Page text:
A second example has a look at a timepiece with hour and minute hands of the angular velocities ω_{H }and ω_{M}. The hour hand has associated thereto a slower running reading hand with ω_{A}=πrad/s (i.e. ½ revolution per second in counterclockwise direction). n is equal to 1. In this example, the hour hand acts as reading hand for the minute hand, wherein ω_{H }is greater than ω_{M}. Then:

${\omega}_{H}=2\ue89e{\omega}_{A}{\omega}_{\mathrm{Hk}}=2\ue89e\pi \ue89e\frac{\mathrm{rad}}{s}+\frac{2\ue89e\pi}{12\xb760\xb760}\ue89e\frac{\mathrm{rad}}{s}\approx 6.28333\ue89e\frac{\mathrm{rad}}{s}$
${\omega}_{M}=\frac{{\omega}_{H}}{2}+\frac{{\omega}_{\mathrm{Mk}}}{2}=\left(\pi +\frac{\pi}{12\xb760\xb760}\right)\ue89e\frac{\mathrm{rad}}{s}\frac{\pi}{60\xb760}\ue89e\frac{\mathrm{rad}}{s}\approx 3.14079\ue89e\frac{\mathrm{rad}}{s}$

In the second equation, the angular velocity of the reading hand ω_{A }no longer appears, since the hour hand serves as reading hand for the minute hand. In the second equation, ω_{1 }was set equal to ω_{H }in the above formula (1), and the formula was solved in terms of ω_{2 }(here ω_{M}).

The second example is an example for the fact that the above formula (1) can be applied in different ways, e.g. when a time hand also acts as reading hand for another time hand. When the above formula is applied for the first time, the angular velocity of the first time hand will be calculated. During the second application of the formula, this angular velocity then is set as angular velocity of the reading hand and hence the angular velocity of the second time hand is calculated, wherein the first time hand serves as reading hand for the second time hand.

One possible technical implementation of the timepiece of the invention is realized as follows. The four hands A, H, M, S of the embodiment of FIGS. 1 to 4 are put onto the timepiece shafts of a clockwork one after the other. The drive of the four timepiece shafts is effected via four step motors, which are actuated electronically. The electronic control is programmed with the above formula (1) such that upon coincidence with the reading hand A, the time hands H, M, S indicate the current angular positions of the corresponding time units hour, minute and second.

A further implementation of the timepiece of the invention can be effected digitally. For this purpose, the hands are generated on a computer by a corresponding graphics program and rotated according to the above formula (1). The animation produced thus can be displayed on a screen or be projected onto a projection surface.

FIGS. 5 to 7 show a further embodiment, but this time only one minute hand M and one hour hand H as well as the reading hand A are provided. In principle, there are no changes with respect to the embodiment described with reference to FIGS. 1 to 4. FIGS. 6 and 7 together indicate the time 10.45 am.

FIGS. 8 to 10 show an analogue timepiece with three hands, which each are realized by a circular disk. The hands A, H, M rotate about a common axis, which is positioned centrally with respect to the dial. The common axis of rotation each lies outside the center of the respective disk A, H, M.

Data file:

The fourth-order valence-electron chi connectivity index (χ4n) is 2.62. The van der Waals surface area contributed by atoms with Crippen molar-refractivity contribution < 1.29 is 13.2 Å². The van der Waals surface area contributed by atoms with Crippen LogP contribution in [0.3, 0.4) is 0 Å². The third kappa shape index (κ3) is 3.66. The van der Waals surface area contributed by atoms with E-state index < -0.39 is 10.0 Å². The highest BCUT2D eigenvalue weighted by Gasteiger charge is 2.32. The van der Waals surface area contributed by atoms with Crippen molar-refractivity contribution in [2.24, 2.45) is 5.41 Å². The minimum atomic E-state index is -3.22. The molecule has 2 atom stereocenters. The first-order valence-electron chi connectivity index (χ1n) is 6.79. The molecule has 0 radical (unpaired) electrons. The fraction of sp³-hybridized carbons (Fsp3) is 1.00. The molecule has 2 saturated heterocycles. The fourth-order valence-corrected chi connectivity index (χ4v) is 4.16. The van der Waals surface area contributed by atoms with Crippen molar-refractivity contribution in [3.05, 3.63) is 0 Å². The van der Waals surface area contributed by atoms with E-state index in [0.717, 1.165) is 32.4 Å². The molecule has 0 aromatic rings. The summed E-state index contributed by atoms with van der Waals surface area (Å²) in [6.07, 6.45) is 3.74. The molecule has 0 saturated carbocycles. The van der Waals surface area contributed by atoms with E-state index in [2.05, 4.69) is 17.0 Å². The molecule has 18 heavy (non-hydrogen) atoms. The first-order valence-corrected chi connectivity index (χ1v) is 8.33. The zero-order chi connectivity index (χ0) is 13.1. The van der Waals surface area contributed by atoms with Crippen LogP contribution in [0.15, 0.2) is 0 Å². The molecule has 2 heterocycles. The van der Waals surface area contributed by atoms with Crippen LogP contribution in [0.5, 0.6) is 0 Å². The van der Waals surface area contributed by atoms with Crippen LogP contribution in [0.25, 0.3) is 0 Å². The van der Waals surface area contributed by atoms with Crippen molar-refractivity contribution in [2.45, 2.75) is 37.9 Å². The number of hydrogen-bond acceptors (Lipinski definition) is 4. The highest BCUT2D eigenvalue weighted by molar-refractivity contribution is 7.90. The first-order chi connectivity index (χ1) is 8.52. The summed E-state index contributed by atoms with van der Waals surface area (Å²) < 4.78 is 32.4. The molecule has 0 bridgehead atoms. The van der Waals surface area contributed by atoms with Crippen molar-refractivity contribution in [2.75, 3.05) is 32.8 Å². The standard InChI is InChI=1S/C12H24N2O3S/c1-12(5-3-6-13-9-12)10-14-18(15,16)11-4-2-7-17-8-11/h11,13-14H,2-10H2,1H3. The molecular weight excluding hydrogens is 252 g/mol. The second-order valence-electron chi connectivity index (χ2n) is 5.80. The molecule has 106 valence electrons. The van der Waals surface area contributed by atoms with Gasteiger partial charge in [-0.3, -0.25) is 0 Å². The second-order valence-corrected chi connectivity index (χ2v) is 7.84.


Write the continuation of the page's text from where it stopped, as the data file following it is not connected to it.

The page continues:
One of the disks A serves as reading hand, the two other disks H, M serve as hour hand and minute hand. The reading hand consists of the circular disk A, which eccentrically has a circular recess X. The circular disk A has a diameter d1, and the circular recess X has a diameter d2, wherein it naturally applies that d2 is smaller than d1.

The minute hand consists of the circular disk M, which has the diameter d1. The hour hand consists of the circular disk H, which has the diameter d2. The minute hand M, the hour hand H and the reading hand A are arranged one above the other.

FIG. 9 shows a reading situation, in which the reading hand and the minute hand coincide in the sense that the two circular disks A, M overlap each other in terms of their outside dimensions. There is indicated the number of minutes 15.

FIG. 10 shows a reading situation, in which the reading hand and the hour hand coincide in so far as the inner recess X of the reading hand frames the circular disk H. The hourexact time of 6 o'clock is indicated, and together with the display of FIG. 9 a time of 6.15 a.m. is obtained.

In an alternative aspect of this embodiment, it can be provided that the reading hand A is divided into two reading hands, wherein one disk forms a first reading hand corresponding to the outer circumference of the disk A, and a disk corresponding to the size of the recess X forms a second reading hand. In this variant, a reading hand is associated to each time hand M, H. For instance, both reading hands are transparent and the respective outer circumference is represented by a colored ring.

The embodiment of FIGS. 8 to 10 is an example for the fact that the reading hand and the time hands need not necessarily constitute conventional hands, but can have any diskshaped geometric figure or can constitute any geometric mark on a diskshaped geometric figure.

In FIG. 11, the angles covered by the respective hands are illustrated in dependence on time. The angles covered are exemplary for an inventive reading hand, an inventive second hand and a conventional second hand. For a better understanding, there is first observed the sector covered by a conventional second hand, which rotates in clockwise direction. At the time zero, the angle covered naturally is zero. Within 60 seconds, a conventional second hand covers a sector of 360°. This means that within the illustrated time of 10 seconds, it covers one sixth of the sector of 360°, i.e. covers a sector of 60°. This is represented by the dotted line.

The reading hand of the invention (continuous line) rotates much faster, i.e. it covers the sector of 360° within two seconds. It rotates in counterclockwise direction. The second hand rotates even faster in counterclockwise direction and covers the sector of 360° within slightly less than one second. Reading hand and second hand overlap each other on angular positions which correspond with the angular position of the conventional second hand. The points of intersection of reading hand and second hand correspondingly lie on the straight line of the conventional second hand.

The time diagrams for e.g. hour hand and minute hand can be formed correspondingly.